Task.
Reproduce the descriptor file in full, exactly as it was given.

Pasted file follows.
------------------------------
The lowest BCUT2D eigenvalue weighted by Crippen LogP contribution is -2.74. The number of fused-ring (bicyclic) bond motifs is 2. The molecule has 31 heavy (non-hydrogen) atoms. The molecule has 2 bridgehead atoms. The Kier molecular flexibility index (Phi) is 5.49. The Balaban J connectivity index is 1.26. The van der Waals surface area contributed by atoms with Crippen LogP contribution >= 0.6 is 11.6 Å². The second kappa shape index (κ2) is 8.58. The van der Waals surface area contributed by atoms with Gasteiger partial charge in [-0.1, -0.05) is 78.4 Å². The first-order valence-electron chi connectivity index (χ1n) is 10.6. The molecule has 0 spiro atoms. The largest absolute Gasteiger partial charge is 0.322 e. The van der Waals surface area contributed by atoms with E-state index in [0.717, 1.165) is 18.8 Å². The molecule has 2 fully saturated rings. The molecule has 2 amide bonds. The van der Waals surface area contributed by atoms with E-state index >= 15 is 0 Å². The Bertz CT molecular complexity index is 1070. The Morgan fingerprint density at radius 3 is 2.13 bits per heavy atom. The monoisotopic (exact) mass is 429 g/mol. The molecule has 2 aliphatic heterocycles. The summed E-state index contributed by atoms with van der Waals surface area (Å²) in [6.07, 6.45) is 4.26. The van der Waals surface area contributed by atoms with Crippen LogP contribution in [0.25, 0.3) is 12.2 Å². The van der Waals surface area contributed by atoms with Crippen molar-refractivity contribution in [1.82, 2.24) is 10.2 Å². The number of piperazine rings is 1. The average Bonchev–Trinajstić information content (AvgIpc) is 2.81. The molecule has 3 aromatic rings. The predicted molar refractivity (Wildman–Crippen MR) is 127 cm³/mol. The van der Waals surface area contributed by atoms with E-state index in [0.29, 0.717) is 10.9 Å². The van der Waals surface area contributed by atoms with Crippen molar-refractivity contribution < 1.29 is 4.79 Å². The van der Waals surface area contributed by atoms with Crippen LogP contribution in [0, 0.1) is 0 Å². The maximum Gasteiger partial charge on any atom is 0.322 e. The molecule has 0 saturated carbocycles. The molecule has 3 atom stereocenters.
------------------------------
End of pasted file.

The lowest BCUT2D eigenvalue weighted by Crippen LogP contribution is -2.74. The number of fused-ring (bicyclic) bond motifs is 2. The molecule has 31 heavy (non-hydrogen) atoms. The molecule has 2 bridgehead atoms. The Kier molecular flexibility index (Phi) is 5.49. The Balaban J connectivity index is 1.26. The van der Waals surface area contributed by atoms with Crippen LogP contribution >= 0.6 is 11.6 Å². The second kappa shape index (κ2) is 8.58. The van der Waals surface area contributed by atoms with Gasteiger partial charge in [-0.1, -0.05) is 78.4 Å². The first-order valence-electron chi connectivity index (χ1n) is 10.6. The molecule has 0 spiro atoms. The largest absolute Gasteiger partial charge is 0.322 e. The van der Waals surface area contributed by atoms with E-state index in [0.717, 1.165) is 18.8 Å². The molecule has 2 fully saturated rings. The molecule has 2 amide bonds. The van der Waals surface area contributed by atoms with E-state index >= 15 is 0 Å². The Bertz CT molecular complexity index is 1070. The Morgan fingerprint density at radius 3 is 2.13 bits per heavy atom. The monoisotopic (exact) mass is 429 g/mol. The molecule has 2 aliphatic heterocycles. The summed E-state index contributed by atoms with van der Waals surface area (Å²) in [6.07, 6.45) is 4.26. The van der Waals surface area contributed by atoms with Crippen LogP contribution in [0.25, 0.3) is 12.2 Å². The van der Waals surface area contributed by atoms with Crippen molar-refractivity contribution in [1.82, 2.24) is 10.2 Å². The number of piperazine rings is 1. The average Bonchev–Trinajstić information content (AvgIpc) is 2.81. The molecule has 3 aromatic rings. The predicted molar refractivity (Wildman–Crippen MR) is 127 cm³/mol. The van der Waals surface area contributed by atoms with E-state index in [0.29, 0.717) is 10.9 Å². The van der Waals surface area contributed by atoms with Crippen molar-refractivity contribution < 1.29 is 4.79 Å². The van der Waals surface area contributed by atoms with Crippen LogP contribution in [0, 0.1) is 0 Å². The maximum Gasteiger partial charge on any atom is 0.322 e. The molecule has 0 saturated carbocycles. The molecule has 3 atom stereocenters.